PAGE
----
In his 2007 book The Assault on Reason, Al Gore wrote about his earliest experience with the power of television advertising. In his 1984 campaign for the US Senate seat for Tennessee, Gore described being presented with a plan that would, if Gore spent X and his GOP opponent spent Y, increase the number of voters likely to mark the box for him by 8.5 percent. Gore approved the plan, and sure enough, his polls improved by 8.5 percent.
Well, we assume they did. Gore could be misremembering. Or he could be exaggerating the truth to make the larger argument of his book, which was that the power of television was undermining the “Republic of Letters” that a) the US founders envisioned, and b) Gore argued all liberal democracies were founded on.
Maybe he needn’t have worried. While Gore hoped the Internet could evolve into a 21st century Republic of Letters to challenge television, it might just make TV less popular as a mass medium instead—and less attractive to those advertisers that worried Gore so much.
Those advertisers will find other places to spend their money, but for now it’s not clear what they’re buying. An Atlantic Monthly article this weekend neatly summarized the problems of advertising metrics on the Internet, which has itself caused a backlash among digital writers who (rightly) point out that a lot of the metrics the analog world used to measure advertising effectiveness were pretty vague and prone to abuse, too.
As the newspaper industry entered the crisis years of 2008-2009, there was a brief fad in writing about the “print advertising bubble” as advertisers suddenly realized that they were paying out millions of dollars to newspapers and magazines with little measurable evidence of their effectiveness. The correction, when it came, was shockingly swift: after peaking around 2000, spending on US print advertising by 2012 was where it had been 60 years ago.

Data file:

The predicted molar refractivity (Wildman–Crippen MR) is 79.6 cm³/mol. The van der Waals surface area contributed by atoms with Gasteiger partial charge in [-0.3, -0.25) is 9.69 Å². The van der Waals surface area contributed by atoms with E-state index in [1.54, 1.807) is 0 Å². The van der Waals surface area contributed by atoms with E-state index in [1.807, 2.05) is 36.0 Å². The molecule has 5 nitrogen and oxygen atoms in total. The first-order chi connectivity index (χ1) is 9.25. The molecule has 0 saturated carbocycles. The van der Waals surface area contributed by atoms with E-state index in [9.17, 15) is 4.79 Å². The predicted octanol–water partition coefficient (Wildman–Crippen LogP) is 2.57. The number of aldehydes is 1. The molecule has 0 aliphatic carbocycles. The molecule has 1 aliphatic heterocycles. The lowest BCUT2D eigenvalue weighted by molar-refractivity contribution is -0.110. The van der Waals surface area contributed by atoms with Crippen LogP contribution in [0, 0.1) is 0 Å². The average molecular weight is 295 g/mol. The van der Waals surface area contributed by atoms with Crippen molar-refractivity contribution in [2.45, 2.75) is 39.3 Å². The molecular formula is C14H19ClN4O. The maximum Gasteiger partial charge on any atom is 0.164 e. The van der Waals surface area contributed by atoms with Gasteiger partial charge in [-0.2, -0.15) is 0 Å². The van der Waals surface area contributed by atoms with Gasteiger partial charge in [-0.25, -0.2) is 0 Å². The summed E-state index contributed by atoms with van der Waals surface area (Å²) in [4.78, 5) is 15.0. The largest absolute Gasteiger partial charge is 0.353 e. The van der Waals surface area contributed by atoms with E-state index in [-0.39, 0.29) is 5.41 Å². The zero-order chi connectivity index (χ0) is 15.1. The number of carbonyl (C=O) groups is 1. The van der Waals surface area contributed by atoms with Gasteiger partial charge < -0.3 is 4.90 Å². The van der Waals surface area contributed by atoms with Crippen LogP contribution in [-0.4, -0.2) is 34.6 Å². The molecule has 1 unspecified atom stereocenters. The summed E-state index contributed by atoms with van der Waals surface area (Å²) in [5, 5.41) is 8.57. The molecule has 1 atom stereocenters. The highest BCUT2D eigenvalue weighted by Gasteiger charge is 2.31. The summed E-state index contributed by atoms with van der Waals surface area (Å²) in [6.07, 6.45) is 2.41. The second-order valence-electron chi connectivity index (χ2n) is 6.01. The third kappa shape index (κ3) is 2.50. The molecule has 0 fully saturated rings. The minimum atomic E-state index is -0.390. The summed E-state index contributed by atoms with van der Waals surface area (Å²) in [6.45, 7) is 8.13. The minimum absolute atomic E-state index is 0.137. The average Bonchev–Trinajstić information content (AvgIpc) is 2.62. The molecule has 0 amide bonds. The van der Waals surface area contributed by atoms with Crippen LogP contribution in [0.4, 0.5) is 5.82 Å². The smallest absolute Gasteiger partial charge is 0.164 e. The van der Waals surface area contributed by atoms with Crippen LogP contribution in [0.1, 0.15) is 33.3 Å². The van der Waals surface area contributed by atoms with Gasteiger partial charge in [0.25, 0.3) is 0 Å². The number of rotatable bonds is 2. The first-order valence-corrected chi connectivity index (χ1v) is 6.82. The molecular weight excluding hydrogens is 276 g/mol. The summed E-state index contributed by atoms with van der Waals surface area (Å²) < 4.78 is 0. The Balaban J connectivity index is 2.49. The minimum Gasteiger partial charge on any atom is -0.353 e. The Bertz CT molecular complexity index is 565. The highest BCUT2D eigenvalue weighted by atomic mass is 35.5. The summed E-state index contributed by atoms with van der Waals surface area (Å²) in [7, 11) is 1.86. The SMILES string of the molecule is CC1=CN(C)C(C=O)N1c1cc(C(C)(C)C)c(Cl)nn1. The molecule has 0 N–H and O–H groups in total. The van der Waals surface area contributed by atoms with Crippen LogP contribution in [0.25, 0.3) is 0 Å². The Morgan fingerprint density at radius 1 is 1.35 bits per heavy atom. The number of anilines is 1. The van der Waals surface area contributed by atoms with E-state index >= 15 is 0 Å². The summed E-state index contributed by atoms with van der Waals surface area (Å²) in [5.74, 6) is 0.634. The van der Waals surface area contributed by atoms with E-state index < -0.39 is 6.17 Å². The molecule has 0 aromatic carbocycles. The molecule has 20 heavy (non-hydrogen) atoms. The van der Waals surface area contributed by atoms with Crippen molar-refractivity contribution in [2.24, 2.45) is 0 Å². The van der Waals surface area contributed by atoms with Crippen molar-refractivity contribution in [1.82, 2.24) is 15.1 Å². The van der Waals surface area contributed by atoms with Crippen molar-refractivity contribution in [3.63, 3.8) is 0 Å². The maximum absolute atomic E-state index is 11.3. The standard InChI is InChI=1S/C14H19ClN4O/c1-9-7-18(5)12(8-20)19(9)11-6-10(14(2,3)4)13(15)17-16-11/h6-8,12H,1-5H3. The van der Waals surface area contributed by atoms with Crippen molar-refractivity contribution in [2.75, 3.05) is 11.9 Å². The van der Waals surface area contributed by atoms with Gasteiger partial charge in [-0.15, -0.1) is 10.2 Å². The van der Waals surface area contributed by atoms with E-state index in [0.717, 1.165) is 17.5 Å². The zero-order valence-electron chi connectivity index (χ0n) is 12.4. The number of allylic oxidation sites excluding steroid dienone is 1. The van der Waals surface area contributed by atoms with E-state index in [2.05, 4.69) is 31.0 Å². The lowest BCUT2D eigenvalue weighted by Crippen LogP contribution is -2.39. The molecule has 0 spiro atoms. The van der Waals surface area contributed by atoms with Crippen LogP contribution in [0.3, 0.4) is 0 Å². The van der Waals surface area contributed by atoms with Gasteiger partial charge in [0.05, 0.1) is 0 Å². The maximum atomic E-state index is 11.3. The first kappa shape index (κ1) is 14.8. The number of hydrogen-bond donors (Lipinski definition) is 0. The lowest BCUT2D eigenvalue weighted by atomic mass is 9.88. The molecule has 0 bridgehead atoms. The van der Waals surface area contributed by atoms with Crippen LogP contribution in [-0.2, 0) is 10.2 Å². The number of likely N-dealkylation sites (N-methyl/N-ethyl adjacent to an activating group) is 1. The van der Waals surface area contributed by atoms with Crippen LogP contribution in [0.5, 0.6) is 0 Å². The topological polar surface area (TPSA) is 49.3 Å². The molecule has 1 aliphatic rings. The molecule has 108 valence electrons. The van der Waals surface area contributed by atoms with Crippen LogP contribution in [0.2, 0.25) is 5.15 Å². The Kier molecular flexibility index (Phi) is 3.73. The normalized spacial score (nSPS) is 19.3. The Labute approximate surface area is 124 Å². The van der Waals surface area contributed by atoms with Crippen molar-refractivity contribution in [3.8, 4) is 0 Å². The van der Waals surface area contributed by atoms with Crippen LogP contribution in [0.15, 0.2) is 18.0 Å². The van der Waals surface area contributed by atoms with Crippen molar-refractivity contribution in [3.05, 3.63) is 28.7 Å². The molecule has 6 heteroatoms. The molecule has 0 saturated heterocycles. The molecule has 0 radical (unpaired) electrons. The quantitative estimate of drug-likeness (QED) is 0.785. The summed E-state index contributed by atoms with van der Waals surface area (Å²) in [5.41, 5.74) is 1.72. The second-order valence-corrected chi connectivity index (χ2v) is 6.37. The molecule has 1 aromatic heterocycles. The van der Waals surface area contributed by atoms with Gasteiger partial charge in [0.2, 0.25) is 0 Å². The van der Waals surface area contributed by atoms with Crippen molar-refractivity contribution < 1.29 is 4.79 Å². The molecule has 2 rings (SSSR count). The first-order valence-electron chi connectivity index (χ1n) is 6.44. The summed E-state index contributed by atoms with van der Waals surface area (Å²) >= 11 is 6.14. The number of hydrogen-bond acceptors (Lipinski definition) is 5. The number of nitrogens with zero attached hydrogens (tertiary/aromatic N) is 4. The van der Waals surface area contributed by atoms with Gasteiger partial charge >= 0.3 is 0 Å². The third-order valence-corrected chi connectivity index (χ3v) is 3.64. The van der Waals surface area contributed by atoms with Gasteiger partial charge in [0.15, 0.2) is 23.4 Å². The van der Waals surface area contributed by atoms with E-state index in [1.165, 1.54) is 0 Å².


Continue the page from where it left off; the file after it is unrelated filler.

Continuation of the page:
If calling it a bubble rubs you the wrong way, another theory would simply be that just as the Internet broke the radio/TV/CD music model, it also broke the near-monopolistic ad markets many newspapers had built by the time the new millennium dawned.
Whether it was a bubble or a monopoly, the results were the same: advertisers spent decades spending a ton more money than they needed to for the results they actually achieved. That’s worth dwelling on for a second, as it amounts to a massive amount of waste that lasted through massive technological and economic changes.
The problem now is that Internet advertising isn’t filling the balance, in much the same way that online music sales haven’t replaced the revenue that CDs used to bring in. Amusingly, the metrics that allow marketers to determine which ads are working have primarily served to show how few of them actually do.
This has naturally led to a variety of attempts to try to make ads work better, either by making them harder to ignore or by doing the opposite. Maybe one of these tactics will work, but skepticism is healthy. As much as people love the services ads bring them (see: Google), they’re less fond of the ads themselves—and if you ask the newspapers and the CD merchants, they’ll tell you people don’t enjoy paying for what the Internet makes free, either.